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Aug 2015

Do Male Doctors Put Hospitals at Higher Risk for Malpractice Than Their Female Counterparts?

In the current year alone, I have learned of three doctors, two whom I personally know and one who was a year senior to me in medical school, being disciplined by the Medical Board of California. They are all men!

I thought nothing of this until I perused this study from the United Kingdom, detailing pervasive gender differences in rates of doctor misbehavior.  The researchers collected many different past studies looking at different aspects of misbehavior or disciplinary action. Overall, male doctors were more likely to be disciplined by regulatory bodies; more likely to have “malpractice experience” (presumably, an accusation of malpractice, whether he turned out to be liable or not), more likely to be accused of a crime; more likely to have their cases or complaints escalated to a regulatory body. Overall, they were 2.5 times more likely to get in trouble, and this hasn’t gotten any better even as women have become a larger and larger presence in medicine. It seems the boys truly just demonstrate or are perceived to demonstrate more bad behavior than the girls.

The study authors point to women doctors generally working fewer total hours over a year than their male counterparts. This is rooted in reasons from child rearing to specialty choice. Of course, the more time you spend in the office, the more chances you have to anger or dissatisfy a patient. Stress from these increased work hours (or more dire job responsibilities in male over-represented fields like cardiothoracic surgery) could be factors in doctor misbehavior. Psychologists often comment on the link between testosterone and aggression in males, and this may be related to this phenomenon as well.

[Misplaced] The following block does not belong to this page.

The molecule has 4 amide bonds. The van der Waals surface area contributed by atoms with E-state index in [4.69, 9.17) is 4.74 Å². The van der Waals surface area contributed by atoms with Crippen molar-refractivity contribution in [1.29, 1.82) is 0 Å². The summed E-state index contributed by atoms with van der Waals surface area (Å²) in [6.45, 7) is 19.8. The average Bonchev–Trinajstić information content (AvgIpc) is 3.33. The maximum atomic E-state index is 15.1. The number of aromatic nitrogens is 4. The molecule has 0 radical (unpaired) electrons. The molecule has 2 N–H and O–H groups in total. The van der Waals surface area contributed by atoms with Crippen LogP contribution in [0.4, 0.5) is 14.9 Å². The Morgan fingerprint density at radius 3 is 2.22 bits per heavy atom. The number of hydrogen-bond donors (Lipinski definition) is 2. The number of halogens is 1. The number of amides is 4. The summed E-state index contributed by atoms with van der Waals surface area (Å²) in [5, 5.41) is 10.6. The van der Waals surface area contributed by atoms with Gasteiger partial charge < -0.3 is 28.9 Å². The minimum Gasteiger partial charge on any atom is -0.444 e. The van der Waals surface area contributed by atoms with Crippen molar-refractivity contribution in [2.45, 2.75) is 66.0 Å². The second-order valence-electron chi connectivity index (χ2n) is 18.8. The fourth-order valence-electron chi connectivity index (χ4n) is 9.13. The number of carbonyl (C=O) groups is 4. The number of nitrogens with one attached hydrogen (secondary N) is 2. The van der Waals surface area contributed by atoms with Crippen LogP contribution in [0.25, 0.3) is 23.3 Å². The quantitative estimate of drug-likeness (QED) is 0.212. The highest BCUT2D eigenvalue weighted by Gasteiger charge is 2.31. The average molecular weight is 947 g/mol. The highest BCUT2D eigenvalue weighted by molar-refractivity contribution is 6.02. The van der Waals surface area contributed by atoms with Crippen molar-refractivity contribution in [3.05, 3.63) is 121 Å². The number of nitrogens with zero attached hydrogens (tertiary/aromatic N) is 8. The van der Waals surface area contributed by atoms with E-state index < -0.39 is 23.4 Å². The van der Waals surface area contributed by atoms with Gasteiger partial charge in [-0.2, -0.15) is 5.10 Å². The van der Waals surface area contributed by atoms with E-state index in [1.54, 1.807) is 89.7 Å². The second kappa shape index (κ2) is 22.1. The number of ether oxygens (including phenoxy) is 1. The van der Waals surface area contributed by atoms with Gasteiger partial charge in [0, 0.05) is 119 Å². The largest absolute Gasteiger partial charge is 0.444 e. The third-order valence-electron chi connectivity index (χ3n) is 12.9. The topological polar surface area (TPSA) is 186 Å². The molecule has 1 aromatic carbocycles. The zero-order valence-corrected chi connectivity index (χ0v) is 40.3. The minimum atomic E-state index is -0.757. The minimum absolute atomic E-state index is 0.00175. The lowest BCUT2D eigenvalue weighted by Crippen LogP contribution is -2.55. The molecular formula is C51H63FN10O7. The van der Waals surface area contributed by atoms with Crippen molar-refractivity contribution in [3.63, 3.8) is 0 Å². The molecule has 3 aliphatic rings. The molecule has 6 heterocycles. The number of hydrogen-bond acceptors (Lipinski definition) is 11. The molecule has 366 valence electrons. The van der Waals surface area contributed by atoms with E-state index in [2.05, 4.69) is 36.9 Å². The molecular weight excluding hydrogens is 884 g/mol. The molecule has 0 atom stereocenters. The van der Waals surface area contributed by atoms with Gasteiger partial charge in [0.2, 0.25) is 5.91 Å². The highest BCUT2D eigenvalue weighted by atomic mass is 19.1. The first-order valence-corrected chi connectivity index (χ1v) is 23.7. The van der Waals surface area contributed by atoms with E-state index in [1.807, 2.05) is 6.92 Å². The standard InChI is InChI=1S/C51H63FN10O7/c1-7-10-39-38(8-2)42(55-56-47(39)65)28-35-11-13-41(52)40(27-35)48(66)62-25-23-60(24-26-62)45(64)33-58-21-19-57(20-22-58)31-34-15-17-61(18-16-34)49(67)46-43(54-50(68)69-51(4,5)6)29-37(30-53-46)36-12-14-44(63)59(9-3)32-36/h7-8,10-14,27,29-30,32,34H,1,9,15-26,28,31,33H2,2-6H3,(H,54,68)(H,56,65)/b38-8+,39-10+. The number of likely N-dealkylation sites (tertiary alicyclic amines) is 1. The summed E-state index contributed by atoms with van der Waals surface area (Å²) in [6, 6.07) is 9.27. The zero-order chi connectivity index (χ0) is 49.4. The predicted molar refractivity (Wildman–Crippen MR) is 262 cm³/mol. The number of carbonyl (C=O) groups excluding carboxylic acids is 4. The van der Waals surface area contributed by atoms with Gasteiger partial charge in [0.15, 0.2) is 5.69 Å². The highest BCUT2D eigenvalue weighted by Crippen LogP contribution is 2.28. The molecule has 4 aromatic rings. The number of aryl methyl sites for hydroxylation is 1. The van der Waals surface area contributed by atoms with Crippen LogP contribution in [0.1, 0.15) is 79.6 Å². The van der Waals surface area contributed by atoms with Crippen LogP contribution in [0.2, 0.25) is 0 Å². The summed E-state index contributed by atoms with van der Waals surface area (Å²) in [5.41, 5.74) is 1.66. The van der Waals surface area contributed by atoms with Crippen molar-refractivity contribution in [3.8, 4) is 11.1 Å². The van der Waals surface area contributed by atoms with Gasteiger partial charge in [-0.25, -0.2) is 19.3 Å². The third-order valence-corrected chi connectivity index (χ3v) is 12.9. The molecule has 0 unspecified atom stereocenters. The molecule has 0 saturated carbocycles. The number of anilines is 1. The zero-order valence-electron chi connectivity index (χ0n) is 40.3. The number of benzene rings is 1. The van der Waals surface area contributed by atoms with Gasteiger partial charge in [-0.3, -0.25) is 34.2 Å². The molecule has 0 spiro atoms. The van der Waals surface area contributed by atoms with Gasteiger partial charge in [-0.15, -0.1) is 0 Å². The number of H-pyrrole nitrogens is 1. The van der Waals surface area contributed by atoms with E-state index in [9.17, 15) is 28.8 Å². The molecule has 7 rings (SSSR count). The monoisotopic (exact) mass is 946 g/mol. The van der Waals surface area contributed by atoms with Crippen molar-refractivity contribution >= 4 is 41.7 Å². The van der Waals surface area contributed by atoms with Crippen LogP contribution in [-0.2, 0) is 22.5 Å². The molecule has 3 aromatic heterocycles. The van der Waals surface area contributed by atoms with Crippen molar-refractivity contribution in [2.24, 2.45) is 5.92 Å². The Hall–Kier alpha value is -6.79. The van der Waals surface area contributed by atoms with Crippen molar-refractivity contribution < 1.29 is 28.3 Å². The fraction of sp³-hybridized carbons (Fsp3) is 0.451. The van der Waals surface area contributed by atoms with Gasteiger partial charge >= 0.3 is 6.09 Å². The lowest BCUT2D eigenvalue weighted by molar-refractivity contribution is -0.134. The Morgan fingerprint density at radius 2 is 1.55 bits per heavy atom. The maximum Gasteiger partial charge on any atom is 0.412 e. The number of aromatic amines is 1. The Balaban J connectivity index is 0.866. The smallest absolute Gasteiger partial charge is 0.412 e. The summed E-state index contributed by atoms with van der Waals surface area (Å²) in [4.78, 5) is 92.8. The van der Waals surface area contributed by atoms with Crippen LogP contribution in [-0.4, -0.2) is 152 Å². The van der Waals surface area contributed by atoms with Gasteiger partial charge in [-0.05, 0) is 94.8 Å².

Disciplinary problems can result in increased costs for hospitals, from filling vacated jobs during suspensions to fighting expensive lawsuits. But, even if a hospital hired all women, it would be no guarantee of a trouble-free environment. The current trend toward empathy and patient satisfaction, and training efforts is an important step towards preventing unhealthy dynamics in physician-patient or doctor-hospital relationships. To some degree, women are socialized to be agreeable and empathic, which makes it less likely that they will be sued or complained about. Men, on the other hand, are socialized to be aggressive risk-takers. As a result, male doctors should be offered patient interaction and staff interaction training to reduce their medico-legal risks.  Recruitment efforts should focus on candidates who have demonstrated their ability to be successful in stressful situations, and who do not have criminal records that raise concern for future misbehavior that could endanger the hospital. Ultimately, a hospital stands to gain much from a talented pool of doctors—male and female—that also stay out of trouble.

Dr. Monya De, MD, MPH is a specialist in internal medicine and previously was a medical reporter for ABC News. She graduated with her MPH degree from the University of California, Berkeley School of Public Health and her MD degree from the University of California, Irvine; she received her undergraduate degree with honors in human biology from Stanford University. Dr. De is also a member of the Proactive Health Labs Medical Advisory Board (, which monitors all programs, products and services offered by this nonprofit health and wellness organization.  .

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